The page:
Registry of Interpreters for the Deaf Region V Conference 2012
Last week, I attended the Registry of Interpreters for the Deaf Region V Conference 2012 in Honolulu, Hawaii as a participant and presenter. I had a great time learning, teaching, networking, and playing. Here’s a recap of my experiences during the conference.
The moment I walked in the door of the room for the keynote speech, I met friendly faces. I saw friends I’d known since I began learning ASL in 1989, interpreters I knew from San Diego (where I lived for many years) and Phoenix (where I live now), interpreters I met last year in at the Hawaii state conference for interpreters and the Deaf, Hearing interpreters, Deaf interpreters, interpreters I’d met at other conferences like RID Region V in Salt Lake City, NAOBI, CIT, an interpreter who brought me out to present in Las Vegas last year, etc. It was great seeing so many friendly people. I also made new friends and acquaintances at the conference who I’m sure I will meet again. This networking isn’t just beneficial for professional opportunities — it is greatly beneficial to my spirit because it gives me the feeling of solidarity and comfort with my colleagues; it reminds me why I love to do what I do and I love working with others who do the same thing. And if we can open doors to opportunities for each other, that don’t hurt either. :-)
Teaching & Learning
I put teaching and learning in the same category because I learned as I taught and I taught as I learned. It was a very interesting experience teaching workshops as a master’s degree interpreting teaching student, fresh with ideas about social constructivism. It was also interesting teaching on lesser-taught interpreting types — Deaf-Blind interpreting and oral transliteration — that I don’t have occasion to practice very often. I approached the workshops with a lot of humility, which is good for any teaching situation but especially important when you know that you are probably not the biggest expert in the room. I was aware that there were people in my Deaf-Blind interpreting workshop especially who have more practice than I do but simply didn’t present. Because of these facts, and because I am learning about teachers and students co-constructing in a learning community — and because the theme of the conference was Ohana — I began both my workshops asking people what Ohana meant to them and sharing with them what it meant to me. I asked them to consider all of us an ohana (extended family connected by ties that bind) with “uncles and aunts” who have knowledge and experience and “nieces and nephews” who know nothing and are thirsting for knowledge and experience; let us all learn from and teach each other, I said. I made it clear that I had experience in these subjects, that I had done my homework for the workshop, but that I knew I was not the sole holder of knowledge and that I was there to create a space for learning.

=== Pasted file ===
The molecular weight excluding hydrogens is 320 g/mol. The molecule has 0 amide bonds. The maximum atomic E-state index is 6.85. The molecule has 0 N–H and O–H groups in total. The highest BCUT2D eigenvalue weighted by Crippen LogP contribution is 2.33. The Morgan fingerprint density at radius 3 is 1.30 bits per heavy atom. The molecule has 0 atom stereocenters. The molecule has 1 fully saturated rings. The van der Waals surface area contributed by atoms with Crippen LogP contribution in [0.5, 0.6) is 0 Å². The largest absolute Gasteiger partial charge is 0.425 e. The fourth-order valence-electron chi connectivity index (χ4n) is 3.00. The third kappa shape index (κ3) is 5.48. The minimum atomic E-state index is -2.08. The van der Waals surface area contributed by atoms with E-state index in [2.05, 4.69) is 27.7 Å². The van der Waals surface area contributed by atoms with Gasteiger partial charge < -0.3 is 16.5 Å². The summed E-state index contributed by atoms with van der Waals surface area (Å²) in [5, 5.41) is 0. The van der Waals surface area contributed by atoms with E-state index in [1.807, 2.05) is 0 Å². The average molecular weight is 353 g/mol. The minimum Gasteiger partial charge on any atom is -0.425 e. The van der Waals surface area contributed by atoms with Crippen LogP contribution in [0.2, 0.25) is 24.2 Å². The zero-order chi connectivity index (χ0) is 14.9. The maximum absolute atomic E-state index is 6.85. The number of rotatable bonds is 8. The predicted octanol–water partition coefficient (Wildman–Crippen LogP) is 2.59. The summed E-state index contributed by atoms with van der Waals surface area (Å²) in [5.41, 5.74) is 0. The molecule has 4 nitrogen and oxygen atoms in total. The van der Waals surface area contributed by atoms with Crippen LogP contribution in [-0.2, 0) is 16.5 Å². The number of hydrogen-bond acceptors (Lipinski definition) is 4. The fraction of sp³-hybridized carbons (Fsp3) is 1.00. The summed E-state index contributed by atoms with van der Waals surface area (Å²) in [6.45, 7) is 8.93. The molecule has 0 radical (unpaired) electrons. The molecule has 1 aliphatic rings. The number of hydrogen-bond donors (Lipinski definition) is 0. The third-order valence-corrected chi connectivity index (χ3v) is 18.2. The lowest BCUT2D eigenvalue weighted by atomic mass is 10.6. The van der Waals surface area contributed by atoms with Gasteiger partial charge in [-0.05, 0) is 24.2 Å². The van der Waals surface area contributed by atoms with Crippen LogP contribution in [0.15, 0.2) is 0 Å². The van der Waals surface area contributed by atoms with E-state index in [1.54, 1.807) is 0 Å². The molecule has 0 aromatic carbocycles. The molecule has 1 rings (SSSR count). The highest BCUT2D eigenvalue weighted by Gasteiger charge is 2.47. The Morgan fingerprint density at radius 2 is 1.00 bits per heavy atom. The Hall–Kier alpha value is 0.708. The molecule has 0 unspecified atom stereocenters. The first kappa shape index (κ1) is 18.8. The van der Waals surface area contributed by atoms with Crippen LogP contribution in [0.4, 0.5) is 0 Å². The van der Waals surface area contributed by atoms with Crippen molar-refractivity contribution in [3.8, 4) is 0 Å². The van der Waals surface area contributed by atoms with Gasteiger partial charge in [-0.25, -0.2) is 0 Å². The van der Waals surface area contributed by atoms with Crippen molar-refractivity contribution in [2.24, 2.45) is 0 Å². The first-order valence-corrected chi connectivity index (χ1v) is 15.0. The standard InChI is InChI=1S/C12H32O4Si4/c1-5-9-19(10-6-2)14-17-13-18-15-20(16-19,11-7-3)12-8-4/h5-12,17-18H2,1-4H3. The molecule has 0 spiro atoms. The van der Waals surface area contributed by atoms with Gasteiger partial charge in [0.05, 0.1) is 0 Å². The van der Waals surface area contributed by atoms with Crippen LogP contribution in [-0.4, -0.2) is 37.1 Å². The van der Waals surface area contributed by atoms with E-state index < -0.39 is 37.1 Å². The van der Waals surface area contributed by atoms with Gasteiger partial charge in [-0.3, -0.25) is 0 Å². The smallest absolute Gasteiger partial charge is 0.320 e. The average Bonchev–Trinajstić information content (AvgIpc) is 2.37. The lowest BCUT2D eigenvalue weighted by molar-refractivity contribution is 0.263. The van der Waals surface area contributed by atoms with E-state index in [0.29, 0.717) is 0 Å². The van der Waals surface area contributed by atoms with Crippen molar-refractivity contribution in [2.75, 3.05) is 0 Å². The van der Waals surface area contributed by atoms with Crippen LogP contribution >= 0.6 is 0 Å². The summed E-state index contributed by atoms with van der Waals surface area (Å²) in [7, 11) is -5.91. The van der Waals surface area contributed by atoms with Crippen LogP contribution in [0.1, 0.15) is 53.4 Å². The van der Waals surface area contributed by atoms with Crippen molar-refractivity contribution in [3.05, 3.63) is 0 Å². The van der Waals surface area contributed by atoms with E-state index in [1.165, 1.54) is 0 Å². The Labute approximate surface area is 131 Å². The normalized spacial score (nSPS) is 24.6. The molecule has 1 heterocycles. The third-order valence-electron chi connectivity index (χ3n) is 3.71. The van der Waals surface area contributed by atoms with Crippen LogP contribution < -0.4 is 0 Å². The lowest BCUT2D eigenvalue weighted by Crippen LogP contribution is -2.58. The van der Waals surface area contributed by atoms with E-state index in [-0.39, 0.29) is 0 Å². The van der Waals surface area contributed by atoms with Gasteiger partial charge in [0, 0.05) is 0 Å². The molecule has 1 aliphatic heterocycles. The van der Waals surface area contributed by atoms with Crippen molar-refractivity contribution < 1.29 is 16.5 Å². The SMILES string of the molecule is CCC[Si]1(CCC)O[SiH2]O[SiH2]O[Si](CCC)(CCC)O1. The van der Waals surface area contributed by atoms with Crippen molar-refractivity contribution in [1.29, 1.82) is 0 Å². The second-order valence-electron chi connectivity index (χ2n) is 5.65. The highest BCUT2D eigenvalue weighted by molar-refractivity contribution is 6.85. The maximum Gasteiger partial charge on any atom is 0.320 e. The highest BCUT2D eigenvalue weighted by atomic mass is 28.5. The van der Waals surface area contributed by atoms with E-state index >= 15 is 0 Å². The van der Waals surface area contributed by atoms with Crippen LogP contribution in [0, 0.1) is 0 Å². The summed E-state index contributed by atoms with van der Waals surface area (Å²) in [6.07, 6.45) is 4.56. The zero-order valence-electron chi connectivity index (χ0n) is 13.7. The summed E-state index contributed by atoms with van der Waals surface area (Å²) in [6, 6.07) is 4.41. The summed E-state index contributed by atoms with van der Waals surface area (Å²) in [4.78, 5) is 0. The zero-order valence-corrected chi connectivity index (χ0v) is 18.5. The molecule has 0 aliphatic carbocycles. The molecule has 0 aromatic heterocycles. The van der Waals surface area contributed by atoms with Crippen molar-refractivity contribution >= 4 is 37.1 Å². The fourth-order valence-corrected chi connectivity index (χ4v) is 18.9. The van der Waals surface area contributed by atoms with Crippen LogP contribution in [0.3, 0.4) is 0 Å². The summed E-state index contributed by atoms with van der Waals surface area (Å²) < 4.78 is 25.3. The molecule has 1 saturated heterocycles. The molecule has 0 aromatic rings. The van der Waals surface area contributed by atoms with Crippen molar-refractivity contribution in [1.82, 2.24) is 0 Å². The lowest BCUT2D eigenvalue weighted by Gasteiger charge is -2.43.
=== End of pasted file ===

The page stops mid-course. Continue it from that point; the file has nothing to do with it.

I felt really good about this approach and it seemed to work in the sense that many people contributed information and asked questions with enthusiasm. One Deaf-Blind woman shared with us a new way of communicating in Seattle called “pro tactile” that uses a variety of touch methods to express emotional reaction such as gripping a person’s leg if you are sitting next to them, scratching someone’s back, putting someone’s hand to your throat when you laugh, etc. This was a total surprise to me and a great contribution to our workshop. If I had taken an “I am the transmitter of knowledge” approach, I might not have been open to such a great contribution. Another approach I took was to have the more experienced interpreters who knew the “theory” of the topic get practical experience by interpreting while I was teaching the newcomers. In the Deaf-Blind interpreting workshop, quite a few people took me up on the offer; in the oral transliteration workshop, people were less experienced and simply wanted to soak up the information and have me model the skills for them, and this worked fine too. I haven’t gotten the evaluations yet, and I’m sure I didn’t please everyone — who ever does? — but I have a feeling most people benefited, and of that I feel confident.
The Deaf-Blind Members Section (DBMS) hosted a workshop immediately following mine where the same Deaf-Blind woman, Angela Theriault, and Mala Poe and CM Hall taught “Pro Tactile communication for empowerment and independence.” Above is a video I shot of Angela’s demonstration of multi-person communication.
I was inspired by Antonio Goodwin and Dale Boam’s plenary sessions.
I got to watch Patrick Fischer and Kendra Keller present on topics I was familiar with, ASL expansion and case conferencing respectively. Paula Browning’s workshop on Situational Ethics was inspiring and not what I expected. It was more about the process of looking at your personal ethics and professional ethics, bringing them in line with each other, and drafting a mission statement (or might I say a “statement of ethics”) for yourself.
The only criticism I have of workshops is they are often repetitive for veterans like me. Even when I know the theories, I go hoping I’ll have a chance to practice the skills. Unfortunately, it seems to me that most workshops are geared to people unfamiliar with the topic. It begs the question what is a “workshop” — a topic for another blog post, I think.
I enjoyed hiking to the top of Diamondhead, walking along the beach, eating at a few different restaurants, going out to a local bar where several Deaf locals, visitors, Deaf interpreters, Hearing interpreters and significant others gathered to communicate in ASL.
I have a whole album of photos from my trip on Google+.
All-in-all, I had a great time and I’m glad I went and presented.